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By: Gigaom
January 17, 2012 at 03:00 AM EST
How a “missed call” in India can control a farm’s water use
Using text messages or iPhone apps to manage physical devices isn't all that uncommon -- think Zipcar's door unlocking app or Verizon's new apps to remotely manage thermostats and lighting. But what about using a missed call to manage crucial resources?

Using text messages or iPhone apps to manage physical devices isn’t all that uncommon — think Zipcar’s door unlocking app or Verizon’s new apps to remotely manage thermostats and lighting. But in India sometimes it’s the “missed call” (the fee-less “ring once, hang up”) that’s driving the platform for managing devices, and in some cases precious resources like water and energy.

This week, an Indian site focused on Indian entrepreneurs and startups, profiled a startup called RealTech Systems which has developed an irrigation control system for farmers that uses cell phone networks and missed calls. Essentially a farmer installs the company’s Real Mobile Starter Control product at an irrigation pump, and the device uses a SIM card and a missed call to turn the pump on and off remotely.

The problem, as puts it, is that many farmers have to walk many miles to get to the pumps for their farms, but once they reach the pump sometimes the power to run the irrigation system isn’t available — unreliable power is one of the biggest infrastructure problems throughout much of India. The farmers can use the product to check to see if power in the area is turned on, and then run the irrigation accordingly — from miles away.

As I explained in an article late last year after a reporting trip to India with the Geeks on a Plane group, the missed call ecosystem has emerged around the abundance of callers who aren’t willing to spend on making a call, or sending a text, so they call a company or friend to signal something pre-arranged — and that’s free. It’s very common across India and companies like Zipdial have developed the missed call into a platform for a host of services from advertising to delivery of goods to information. Picture a person who wants to buy tea calls up the local tea seller and sends him three missed calls to indicate he wants to buy three cups worth.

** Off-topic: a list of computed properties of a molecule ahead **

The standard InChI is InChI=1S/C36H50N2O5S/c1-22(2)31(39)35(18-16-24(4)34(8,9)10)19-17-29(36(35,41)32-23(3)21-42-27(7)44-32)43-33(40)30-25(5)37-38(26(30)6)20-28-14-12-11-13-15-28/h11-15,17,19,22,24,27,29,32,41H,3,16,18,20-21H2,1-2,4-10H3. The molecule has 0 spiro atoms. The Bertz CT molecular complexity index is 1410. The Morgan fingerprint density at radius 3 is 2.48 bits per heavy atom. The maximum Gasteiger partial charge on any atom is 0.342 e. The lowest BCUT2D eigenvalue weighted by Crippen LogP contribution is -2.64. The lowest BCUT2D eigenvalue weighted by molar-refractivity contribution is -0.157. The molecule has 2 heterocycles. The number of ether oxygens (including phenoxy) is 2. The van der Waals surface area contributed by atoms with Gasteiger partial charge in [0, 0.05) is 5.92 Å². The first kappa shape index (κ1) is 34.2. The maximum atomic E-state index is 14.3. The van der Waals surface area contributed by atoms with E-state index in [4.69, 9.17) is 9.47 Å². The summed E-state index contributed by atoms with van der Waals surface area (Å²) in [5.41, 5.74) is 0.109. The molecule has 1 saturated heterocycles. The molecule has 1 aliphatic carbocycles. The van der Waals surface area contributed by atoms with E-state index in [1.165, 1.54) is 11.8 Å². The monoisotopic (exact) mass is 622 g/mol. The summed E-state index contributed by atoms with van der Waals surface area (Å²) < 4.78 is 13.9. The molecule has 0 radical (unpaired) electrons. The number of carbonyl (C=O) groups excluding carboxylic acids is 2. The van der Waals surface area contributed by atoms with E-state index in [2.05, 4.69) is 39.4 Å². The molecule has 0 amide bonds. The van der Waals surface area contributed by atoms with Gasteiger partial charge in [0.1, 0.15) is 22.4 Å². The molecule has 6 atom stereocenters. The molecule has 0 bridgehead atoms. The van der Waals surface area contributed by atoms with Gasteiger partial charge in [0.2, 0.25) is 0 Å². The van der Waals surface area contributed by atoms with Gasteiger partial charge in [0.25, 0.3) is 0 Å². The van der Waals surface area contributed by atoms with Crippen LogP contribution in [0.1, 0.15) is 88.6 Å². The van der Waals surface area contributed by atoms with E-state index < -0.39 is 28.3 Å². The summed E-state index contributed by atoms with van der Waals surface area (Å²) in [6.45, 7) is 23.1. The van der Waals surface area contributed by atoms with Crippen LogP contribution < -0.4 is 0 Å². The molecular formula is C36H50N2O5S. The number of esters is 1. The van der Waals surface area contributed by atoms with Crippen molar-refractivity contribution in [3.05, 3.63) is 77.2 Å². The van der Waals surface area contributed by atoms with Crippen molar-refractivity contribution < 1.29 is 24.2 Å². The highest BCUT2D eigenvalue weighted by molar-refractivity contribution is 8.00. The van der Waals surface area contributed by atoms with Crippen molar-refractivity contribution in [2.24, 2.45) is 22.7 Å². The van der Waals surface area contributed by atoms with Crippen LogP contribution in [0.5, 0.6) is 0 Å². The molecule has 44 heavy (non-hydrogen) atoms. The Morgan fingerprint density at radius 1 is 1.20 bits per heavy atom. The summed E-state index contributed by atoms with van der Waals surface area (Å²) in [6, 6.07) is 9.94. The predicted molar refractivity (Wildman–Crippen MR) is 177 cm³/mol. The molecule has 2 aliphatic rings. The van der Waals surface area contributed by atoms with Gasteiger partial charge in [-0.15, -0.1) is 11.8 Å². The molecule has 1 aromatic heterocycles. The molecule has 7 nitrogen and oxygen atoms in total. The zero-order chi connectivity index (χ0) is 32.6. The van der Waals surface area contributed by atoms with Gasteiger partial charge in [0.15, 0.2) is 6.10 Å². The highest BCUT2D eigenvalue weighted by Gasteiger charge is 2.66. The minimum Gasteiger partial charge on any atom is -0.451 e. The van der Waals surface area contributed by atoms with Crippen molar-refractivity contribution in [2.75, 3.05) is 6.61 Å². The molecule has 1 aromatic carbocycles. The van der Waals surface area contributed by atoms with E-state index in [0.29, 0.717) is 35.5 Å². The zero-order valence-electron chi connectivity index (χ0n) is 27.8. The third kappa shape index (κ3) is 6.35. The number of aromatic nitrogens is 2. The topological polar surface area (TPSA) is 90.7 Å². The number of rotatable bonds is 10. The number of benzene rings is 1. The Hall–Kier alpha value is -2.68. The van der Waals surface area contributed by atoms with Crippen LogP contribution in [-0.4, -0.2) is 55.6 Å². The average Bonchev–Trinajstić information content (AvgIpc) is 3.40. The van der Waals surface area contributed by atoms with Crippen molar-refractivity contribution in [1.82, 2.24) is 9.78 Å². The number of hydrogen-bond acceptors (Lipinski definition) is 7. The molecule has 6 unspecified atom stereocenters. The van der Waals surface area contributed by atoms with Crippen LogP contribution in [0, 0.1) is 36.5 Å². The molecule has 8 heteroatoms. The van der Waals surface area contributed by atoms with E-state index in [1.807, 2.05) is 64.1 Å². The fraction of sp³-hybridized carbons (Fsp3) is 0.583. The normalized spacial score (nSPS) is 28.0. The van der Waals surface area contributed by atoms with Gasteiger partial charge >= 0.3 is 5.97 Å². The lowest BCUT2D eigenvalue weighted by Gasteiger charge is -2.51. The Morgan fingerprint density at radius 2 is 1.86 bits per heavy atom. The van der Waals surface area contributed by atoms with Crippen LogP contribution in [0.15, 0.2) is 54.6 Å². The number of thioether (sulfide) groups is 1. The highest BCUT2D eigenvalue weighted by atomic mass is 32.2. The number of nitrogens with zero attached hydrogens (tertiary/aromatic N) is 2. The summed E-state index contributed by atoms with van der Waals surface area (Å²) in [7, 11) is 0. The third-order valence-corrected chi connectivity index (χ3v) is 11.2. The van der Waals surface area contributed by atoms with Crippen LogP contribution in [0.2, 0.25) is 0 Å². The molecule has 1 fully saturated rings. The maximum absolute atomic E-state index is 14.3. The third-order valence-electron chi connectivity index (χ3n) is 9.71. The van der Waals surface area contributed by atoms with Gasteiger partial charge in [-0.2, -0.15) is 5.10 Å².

In the case of RealTech Systems they’re moving the missed call beyond just communication between companies and customers (or between friends) and linking it to resource management. Helping companies and people more smartly manage resources like energy and water will also be a very important trend in the coming years for the country and its 1.2 billion population. has a full interview with the founder of RealTech Systems, T. Kumar, so check that out.

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